I’m looking at the phoneme chart just now (above), and I can see that ”sss…” is one of the easy examples, since many snakes make that sound (and because of the existence of poisonous snakes in prehistoric times, I would expect that our ancestors got very good at discriminating this particular sound from other less lethal sounds).  But what sort of creature or natural event would make the ”juh…” sound (as in ”jelly”) or the ”llll…” sound (as in ”lazy”).  That requires more creativity and a wider base of sounds from which to draw, and that’s why we need our naturalist out there finding them.

The point I’m trying to make is that our marvelous human brain did not evolve over millions of years to discriminate sounds made by a school teacher or computer.  For many kids I expect that these sounds, in isolation (”now class, say ”juh….juh….”) , must sound pretty hideous, leading to confusion, disorientation, and the kind of difficulties that occur in those diagnosed with dyslexia.

It might even make sense in teaching reading in the first place to ask the children (or adults) themselves to go out into nature and find these different sounds.  It might even be framed as a phonemic ”treasure hunt” (find a sound in nature making a ”kuh…kuh….” sound).  At any rate, that’s part of what I’d like to call my ”crackpot” reading program. That isn’t the only feature of this hypothesized approach.  There’s also the question of emotions (which, of course, are very deeply seated in the human brain and in human evolution) and their relationship to phonemes.  But that’s for another time.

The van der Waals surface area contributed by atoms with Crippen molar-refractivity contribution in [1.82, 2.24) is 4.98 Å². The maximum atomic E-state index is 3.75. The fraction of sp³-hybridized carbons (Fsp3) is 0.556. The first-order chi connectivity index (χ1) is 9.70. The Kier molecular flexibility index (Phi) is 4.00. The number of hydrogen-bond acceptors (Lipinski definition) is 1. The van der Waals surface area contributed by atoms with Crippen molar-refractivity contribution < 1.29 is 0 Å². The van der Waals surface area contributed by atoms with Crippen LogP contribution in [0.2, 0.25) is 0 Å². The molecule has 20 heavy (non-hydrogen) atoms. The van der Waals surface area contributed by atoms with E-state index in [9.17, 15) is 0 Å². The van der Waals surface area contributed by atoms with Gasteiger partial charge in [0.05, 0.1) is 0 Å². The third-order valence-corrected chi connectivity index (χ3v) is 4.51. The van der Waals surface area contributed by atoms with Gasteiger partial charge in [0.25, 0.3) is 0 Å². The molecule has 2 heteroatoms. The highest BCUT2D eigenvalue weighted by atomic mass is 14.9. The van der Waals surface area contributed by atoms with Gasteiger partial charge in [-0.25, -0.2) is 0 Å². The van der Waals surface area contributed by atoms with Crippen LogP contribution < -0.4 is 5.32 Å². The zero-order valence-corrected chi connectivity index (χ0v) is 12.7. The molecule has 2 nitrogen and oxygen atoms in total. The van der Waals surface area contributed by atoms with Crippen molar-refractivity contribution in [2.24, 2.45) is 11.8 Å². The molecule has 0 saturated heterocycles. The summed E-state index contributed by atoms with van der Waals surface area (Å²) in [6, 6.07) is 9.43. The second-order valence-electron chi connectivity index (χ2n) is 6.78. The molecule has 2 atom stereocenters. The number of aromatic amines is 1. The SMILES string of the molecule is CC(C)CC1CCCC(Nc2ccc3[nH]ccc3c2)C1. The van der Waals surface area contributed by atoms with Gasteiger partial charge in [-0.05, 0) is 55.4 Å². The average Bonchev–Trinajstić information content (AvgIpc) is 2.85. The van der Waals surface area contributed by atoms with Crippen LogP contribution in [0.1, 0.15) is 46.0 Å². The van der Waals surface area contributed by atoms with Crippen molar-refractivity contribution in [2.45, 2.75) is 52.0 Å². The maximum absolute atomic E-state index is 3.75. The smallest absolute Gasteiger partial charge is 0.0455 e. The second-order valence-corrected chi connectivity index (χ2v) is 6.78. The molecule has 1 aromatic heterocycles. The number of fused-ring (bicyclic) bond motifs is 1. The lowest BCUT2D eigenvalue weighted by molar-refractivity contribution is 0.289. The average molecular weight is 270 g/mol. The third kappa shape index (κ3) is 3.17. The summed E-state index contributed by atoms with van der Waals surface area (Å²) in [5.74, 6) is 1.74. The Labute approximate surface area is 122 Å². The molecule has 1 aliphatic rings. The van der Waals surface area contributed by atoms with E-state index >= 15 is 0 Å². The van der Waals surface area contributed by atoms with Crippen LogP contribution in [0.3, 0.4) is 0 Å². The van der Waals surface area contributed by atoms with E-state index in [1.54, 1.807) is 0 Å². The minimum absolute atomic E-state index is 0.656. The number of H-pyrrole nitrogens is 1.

For other ideas about teaching reading in novel ways, see my book The Multiple Intelligences of Reading and Writing:  Making the Words Come Alive (ASCD).

This article was brought to you by Thomas Armstrong, Ph.D. and www.institute4learning.com.  Follow me on Twitter:  @Dr_Armstrong

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I am the author of 16 books including my latest: The Myth of the ADHD Child: 101 Ways to Improve Your Child's Behavior and Attention Span Without Drugs, Labels, or Coercion (Tarcher-Perigee). http://amzn.to/2ewwfbp.
2 Responses
  1. […] In an earlier post, I pointed out how over the course of millions of years of human evolution, reading and literacy have occupied only the last 5000 years of human existence.  Consequently, our brains did not evolve any brain regions specifically for reading, but must make use of preexisting structures of the brain to make the miracle of reading happen.  In part 1 of this series, we examined how the preexisting ability to discriminate between nature sounds may at least in part underlie a person’s capacity to discriminate between the phonemes of language. In today’s post, I’d like to look at a preexisting human faculty that is broadly fundamental to the process of reading:  oral language.  The ability to communicate with others through vocal sounds stretches back hundreds of thousands of years, and very probably rudimentary forms of it going back even further in time.  Its function in promoting the evolution of the species (e.g. hunting requiring cooperation that makes use of language) is plainly evident.  Consequently, a capacity for oral language has been over time hardwired into our brains and must be regarded as foundational to any understanding of reading. […]